Sunday, August 25, 2013

The Loon

I know it sounds crazy, but—like you—I might be a tenure-track catamite today, instead of a virtuous poet working temp jobs that I detest: if only Fred had selected a slightly tighter pair of pants that evening—our first date. 
Our dinner was fine. French. Bouillabaisse. His conversation and his choice of wine, thoughtful and excellent. We discussed my possible future—the famous men and women (and others) that I might meet at cocktail parties with his help.
After coffee and crème de menthe, we took a stroll. He waxed poetic, rattling off bits of Bishop and Merrill by the light of a waning moon. It was a beautiful autumn night. The sky was clear. The air was crisp. Three or four stars sparkled above Manhattan. I doubt that we would have lived happily ever after, but we might have enjoyed a few evenings of strip-poker in his apartment, or, at the very least, a healthy hand of Old Maid.
It was not to be. I was his student, you see, and a former gymnast, as I had just demonstrated on the horizontal bar in a little park near his apartment.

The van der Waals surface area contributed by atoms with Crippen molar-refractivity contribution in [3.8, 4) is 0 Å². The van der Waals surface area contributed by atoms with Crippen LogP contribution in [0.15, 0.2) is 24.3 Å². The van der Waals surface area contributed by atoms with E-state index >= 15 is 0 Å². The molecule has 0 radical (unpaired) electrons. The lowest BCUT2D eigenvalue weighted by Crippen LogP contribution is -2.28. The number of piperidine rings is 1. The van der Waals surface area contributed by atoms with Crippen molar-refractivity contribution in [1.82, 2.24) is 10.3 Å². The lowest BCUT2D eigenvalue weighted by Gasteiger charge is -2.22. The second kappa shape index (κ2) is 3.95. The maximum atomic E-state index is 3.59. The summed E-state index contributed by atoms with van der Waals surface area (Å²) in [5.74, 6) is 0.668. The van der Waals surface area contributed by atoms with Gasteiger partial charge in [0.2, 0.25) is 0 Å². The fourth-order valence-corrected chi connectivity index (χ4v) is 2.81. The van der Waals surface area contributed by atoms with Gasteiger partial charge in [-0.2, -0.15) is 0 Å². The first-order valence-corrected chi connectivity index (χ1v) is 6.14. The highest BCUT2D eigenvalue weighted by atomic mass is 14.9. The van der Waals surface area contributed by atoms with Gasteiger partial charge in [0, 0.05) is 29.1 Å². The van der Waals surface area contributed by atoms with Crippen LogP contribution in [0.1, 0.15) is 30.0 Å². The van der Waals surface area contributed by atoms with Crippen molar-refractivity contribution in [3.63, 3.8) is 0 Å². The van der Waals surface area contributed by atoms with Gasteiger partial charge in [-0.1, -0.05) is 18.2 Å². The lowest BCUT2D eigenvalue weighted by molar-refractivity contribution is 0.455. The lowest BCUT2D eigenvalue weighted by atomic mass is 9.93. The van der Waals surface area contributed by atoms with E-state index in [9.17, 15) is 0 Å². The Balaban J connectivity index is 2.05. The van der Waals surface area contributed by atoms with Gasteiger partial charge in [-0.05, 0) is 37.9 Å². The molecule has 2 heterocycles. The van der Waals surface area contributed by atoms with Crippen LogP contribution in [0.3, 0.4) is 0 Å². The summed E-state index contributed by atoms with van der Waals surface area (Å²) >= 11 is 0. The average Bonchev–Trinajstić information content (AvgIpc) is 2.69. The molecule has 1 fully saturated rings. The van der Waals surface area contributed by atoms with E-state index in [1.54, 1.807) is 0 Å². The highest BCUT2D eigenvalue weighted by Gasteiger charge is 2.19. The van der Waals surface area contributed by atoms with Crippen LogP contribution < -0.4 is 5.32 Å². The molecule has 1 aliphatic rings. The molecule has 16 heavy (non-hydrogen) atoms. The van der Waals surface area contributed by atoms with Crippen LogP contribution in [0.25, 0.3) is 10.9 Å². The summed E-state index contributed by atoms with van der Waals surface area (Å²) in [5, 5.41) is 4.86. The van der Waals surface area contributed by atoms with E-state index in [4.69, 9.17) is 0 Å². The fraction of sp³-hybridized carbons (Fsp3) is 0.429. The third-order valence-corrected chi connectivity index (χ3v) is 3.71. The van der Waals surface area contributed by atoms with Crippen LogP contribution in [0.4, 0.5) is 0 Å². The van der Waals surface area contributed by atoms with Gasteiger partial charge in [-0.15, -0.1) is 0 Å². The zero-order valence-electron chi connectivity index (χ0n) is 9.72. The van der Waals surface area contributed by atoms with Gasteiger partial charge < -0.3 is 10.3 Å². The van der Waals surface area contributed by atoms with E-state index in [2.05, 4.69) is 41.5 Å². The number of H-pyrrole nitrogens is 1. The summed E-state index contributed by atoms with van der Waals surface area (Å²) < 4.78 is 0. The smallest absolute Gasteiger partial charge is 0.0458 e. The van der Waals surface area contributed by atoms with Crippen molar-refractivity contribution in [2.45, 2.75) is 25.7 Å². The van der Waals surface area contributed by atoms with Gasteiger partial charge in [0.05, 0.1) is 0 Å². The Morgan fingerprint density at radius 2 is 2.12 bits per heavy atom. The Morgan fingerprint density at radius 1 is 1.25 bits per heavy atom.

Fred Roland was here on a special Visa: a visiting professor of poetry at the university. And he wore baggy khakis.
I looked down at his face. I kind of admired the man for attempting to defy time as well as gravity: turning purple, eyes-bulging, hanging upside down in Washington Heights—keys, credit cards, condoms, and a handful of change cascading from his pockets. I realized with sadness that cards were probably no longer in the cards for us. Not even Old Maid.
So much for my career.
I lifted my eyes toward Heaven, and I sighed, “Don’t kill yourself, dear.”
He consented to live, with a grunt, after a painful attempt at something more spectacular—some kind of spin—before he dismounted, with stinging soles, upon the Earth.
Fred staggered over to a nearby slide and sat on its steely lip, to catch his breath and balance. I crouched to collect the scattered contents of his khakis, chattering about how I had once crushed my nuts in junior high attempting a similar move.
He said nothing.
When I thought I had collected everything, I handed the stuff back to him. He sorted it. He counted the change. He looked at me quizzically. And then he looked around. He squinted and he said, a touch tersely it seemed to me, “I think you missed something.” He winced, “over there.”
He pointed to a derelict disk shining in the dark.
I followed his shaking finger and walked over to where he was pointing, to see for myself.
He was right.
I had missed something.
I picked it up.
Even in the dim orange light under the swings, I could tell it was a coin. A newly minted dollar. A lost Canadian Loon.

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